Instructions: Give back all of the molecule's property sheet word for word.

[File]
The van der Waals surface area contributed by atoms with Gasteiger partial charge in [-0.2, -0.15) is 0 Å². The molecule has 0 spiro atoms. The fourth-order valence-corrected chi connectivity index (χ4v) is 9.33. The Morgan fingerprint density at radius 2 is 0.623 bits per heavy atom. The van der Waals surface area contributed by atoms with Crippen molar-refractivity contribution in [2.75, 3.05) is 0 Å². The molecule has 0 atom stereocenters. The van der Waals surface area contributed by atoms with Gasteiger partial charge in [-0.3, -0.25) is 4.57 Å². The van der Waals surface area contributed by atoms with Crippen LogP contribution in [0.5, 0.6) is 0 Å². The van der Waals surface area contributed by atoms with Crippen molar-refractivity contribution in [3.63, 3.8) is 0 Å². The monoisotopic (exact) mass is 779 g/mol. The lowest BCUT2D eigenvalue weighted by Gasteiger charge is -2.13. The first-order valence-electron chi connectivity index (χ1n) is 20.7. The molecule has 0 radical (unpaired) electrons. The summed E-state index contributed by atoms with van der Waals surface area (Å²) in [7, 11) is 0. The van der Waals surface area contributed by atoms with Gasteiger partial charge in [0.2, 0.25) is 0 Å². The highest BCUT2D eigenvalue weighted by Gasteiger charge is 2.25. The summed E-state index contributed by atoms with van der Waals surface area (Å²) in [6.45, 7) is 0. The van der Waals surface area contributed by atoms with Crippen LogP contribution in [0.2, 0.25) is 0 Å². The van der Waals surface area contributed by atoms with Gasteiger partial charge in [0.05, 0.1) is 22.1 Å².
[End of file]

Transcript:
The van der Waals surface area contributed by atoms with Gasteiger partial charge in [-0.2, -0.15) is 0 Å². The molecule has 0 spiro atoms. The fourth-order valence-corrected chi connectivity index (χ4v) is 9.33. The Morgan fingerprint density at radius 2 is 0.623 bits per heavy atom. The van der Waals surface area contributed by atoms with Crippen molar-refractivity contribution in [2.75, 3.05) is 0 Å². The molecule has 0 atom stereocenters. The van der Waals surface area contributed by atoms with Gasteiger partial charge in [-0.3, -0.25) is 4.57 Å². The van der Waals surface area contributed by atoms with Crippen LogP contribution in [0.5, 0.6) is 0 Å². The van der Waals surface area contributed by atoms with Crippen molar-refractivity contribution in [3.63, 3.8) is 0 Å². The monoisotopic (exact) mass is 779 g/mol. The lowest BCUT2D eigenvalue weighted by Gasteiger charge is -2.13. The first-order valence-electron chi connectivity index (χ1n) is 20.7. The molecule has 0 radical (unpaired) electrons. The summed E-state index contributed by atoms with van der Waals surface area (Å²) in [7, 11) is 0. The van der Waals surface area contributed by atoms with Gasteiger partial charge in [0.2, 0.25) is 0 Å². The highest BCUT2D eigenvalue weighted by Gasteiger charge is 2.25. The summed E-state index contributed by atoms with van der Waals surface area (Å²) in [6.45, 7) is 0. The van der Waals surface area contributed by atoms with Crippen LogP contribution in [0.2, 0.25) is 0 Å². The van der Waals surface area contributed by atoms with Gasteiger partial charge in [0.05, 0.1) is 22.1 Å².